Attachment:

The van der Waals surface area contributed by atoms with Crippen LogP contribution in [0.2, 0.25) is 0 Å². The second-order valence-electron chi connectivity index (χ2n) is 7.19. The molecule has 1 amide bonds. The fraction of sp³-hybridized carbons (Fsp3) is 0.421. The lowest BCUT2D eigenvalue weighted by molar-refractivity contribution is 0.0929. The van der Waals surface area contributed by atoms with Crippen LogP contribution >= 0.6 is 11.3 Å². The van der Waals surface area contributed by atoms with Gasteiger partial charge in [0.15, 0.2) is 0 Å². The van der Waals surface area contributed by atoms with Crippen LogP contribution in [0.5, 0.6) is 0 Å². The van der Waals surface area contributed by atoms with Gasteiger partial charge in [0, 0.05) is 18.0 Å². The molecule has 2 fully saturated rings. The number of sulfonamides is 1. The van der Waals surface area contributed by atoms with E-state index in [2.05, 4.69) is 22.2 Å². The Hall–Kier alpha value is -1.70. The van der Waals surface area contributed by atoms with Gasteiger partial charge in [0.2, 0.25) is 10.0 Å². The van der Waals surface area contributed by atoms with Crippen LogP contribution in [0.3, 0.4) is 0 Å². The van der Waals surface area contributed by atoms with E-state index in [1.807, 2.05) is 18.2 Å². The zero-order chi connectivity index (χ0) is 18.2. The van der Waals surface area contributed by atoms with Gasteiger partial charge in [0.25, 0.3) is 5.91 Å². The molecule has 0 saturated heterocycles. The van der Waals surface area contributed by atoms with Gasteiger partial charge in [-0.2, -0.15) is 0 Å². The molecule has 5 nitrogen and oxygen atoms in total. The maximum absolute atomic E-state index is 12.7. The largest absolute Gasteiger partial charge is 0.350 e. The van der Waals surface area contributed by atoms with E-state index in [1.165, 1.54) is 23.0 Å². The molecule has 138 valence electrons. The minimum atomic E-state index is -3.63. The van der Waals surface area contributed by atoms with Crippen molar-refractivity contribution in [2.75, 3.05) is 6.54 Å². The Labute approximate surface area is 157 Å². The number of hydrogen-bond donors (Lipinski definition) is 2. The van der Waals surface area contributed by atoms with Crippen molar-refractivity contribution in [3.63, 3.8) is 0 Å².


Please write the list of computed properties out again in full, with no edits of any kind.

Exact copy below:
The van der Waals surface area contributed by atoms with Crippen LogP contribution in [0.2, 0.25) is 0 Å². The second-order valence-electron chi connectivity index (χ2n) is 7.19. The molecule has 1 amide bonds. The fraction of sp³-hybridized carbons (Fsp3) is 0.421. The lowest BCUT2D eigenvalue weighted by molar-refractivity contribution is 0.0929. The van der Waals surface area contributed by atoms with Crippen LogP contribution >= 0.6 is 11.3 Å². The van der Waals surface area contributed by atoms with Gasteiger partial charge in [0.15, 0.2) is 0 Å². The van der Waals surface area contributed by atoms with Crippen LogP contribution in [0.5, 0.6) is 0 Å². The van der Waals surface area contributed by atoms with Gasteiger partial charge in [0, 0.05) is 18.0 Å². The molecule has 2 fully saturated rings. The number of sulfonamides is 1. The van der Waals surface area contributed by atoms with E-state index in [2.05, 4.69) is 22.2 Å². The Hall–Kier alpha value is -1.70. The van der Waals surface area contributed by atoms with Gasteiger partial charge in [0.2, 0.25) is 10.0 Å². The van der Waals surface area contributed by atoms with Crippen LogP contribution in [0.3, 0.4) is 0 Å². The van der Waals surface area contributed by atoms with E-state index in [1.807, 2.05) is 18.2 Å². The zero-order chi connectivity index (χ0) is 18.2. The van der Waals surface area contributed by atoms with Gasteiger partial charge in [0.25, 0.3) is 5.91 Å². The molecule has 0 saturated heterocycles. The van der Waals surface area contributed by atoms with Gasteiger partial charge in [-0.2, -0.15) is 0 Å². The molecule has 5 nitrogen and oxygen atoms in total. The maximum absolute atomic E-state index is 12.7. The largest absolute Gasteiger partial charge is 0.350 e. The van der Waals surface area contributed by atoms with E-state index in [1.165, 1.54) is 23.0 Å². The molecule has 138 valence electrons. The minimum atomic E-state index is -3.63. The van der Waals surface area contributed by atoms with Crippen molar-refractivity contribution in [2.75, 3.05) is 6.54 Å². The Labute approximate surface area is 157 Å². The number of hydrogen-bond donors (Lipinski definition) is 2. The van der Waals surface area contributed by atoms with Crippen molar-refractivity contribution in [3.63, 3.8) is 0 Å².